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Two important aspects of a respiratory sleep study are a measure of inspiratory effort and an estimate of the number of arousals. These can be derived from an indirect estimate of beat-to-beat blood pressure (BP), pulse transit time (PTT). This study investigated the reproducibility of inspiratory BP falls (reflecting inspiratory effort), and BP arousals derived from PTT, and the contribution they could make to the management of the obstructive sleep apnoea/hypopnoea syndrome (OSAHS). Overnight PTT was recorded at home in 40 patients being investigated for OSAHS, and a second PTT recording was made in the sleep laboratory with full polysomnography. Patients were divided into three groups according to the severity of their sleep disorder, and a third PTT recording was made at home in 13 patients subsequently established on nasal continuous positive airway pressure (CPAP). The reproducibility between the home and laboratory studies was reasonable (r=0.87 for inspiratory BP falls, r=0.81 for BP arousals). Both derivatives showed a clear progression through the three patient groups, which returned to normal on treatment. The differences between the groups were significant (p<0.001 for inspiratory BP falls, p=0.0014 for BP arousals). Receiver operator characteristic curves, used to compare polysomnography variables and PTT variables, confirmed that the PTT variables were as good as apnoea-hypopnoea index (AHI), >4% arterial oxygen saturation dip rate and electroencephalography micro-arousals at dividing patients into two groups, either requiring nasal CPAP or not requiring CPAP. Pulse transit time can provide a noninvasive estimate of inspiratory effort and a measure of arousals that together document disease severity and response to treatment and may be useful in managing obstructive sleep apnoea/hypopnoea syndrome.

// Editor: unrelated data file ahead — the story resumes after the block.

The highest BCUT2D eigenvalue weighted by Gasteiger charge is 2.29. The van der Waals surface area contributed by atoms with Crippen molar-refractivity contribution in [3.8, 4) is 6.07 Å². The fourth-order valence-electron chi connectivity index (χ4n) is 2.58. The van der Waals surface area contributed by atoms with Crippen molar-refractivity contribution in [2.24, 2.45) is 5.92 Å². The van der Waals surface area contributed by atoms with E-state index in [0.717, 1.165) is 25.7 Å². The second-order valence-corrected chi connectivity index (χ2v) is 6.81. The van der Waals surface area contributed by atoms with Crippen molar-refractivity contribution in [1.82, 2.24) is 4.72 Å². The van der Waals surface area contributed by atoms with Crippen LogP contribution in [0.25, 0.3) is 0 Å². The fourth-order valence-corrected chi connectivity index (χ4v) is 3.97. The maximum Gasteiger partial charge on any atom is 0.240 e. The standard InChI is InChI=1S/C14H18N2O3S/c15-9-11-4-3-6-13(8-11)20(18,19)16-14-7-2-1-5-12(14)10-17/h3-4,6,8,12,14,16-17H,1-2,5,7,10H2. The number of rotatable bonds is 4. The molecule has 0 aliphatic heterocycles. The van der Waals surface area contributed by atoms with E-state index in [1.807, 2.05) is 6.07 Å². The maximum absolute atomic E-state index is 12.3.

Type

Journal article

Journal

Eur Respir J

Publication Date

09/1998

Volume

12

Pages

685 - 692

Keywords

Adult, Aged, Blood Pressure, Blood Pressure Determination, Electroencephalography, Female, Humans, Hypoventilation, Male, Middle Aged, Monitoring, Physiologic, Polysomnography, Pulse, ROC Curve, Reproducibility of Results, Respiratory Physiological Phenomena, Severity of Illness Index, Sleep Apnea Syndromes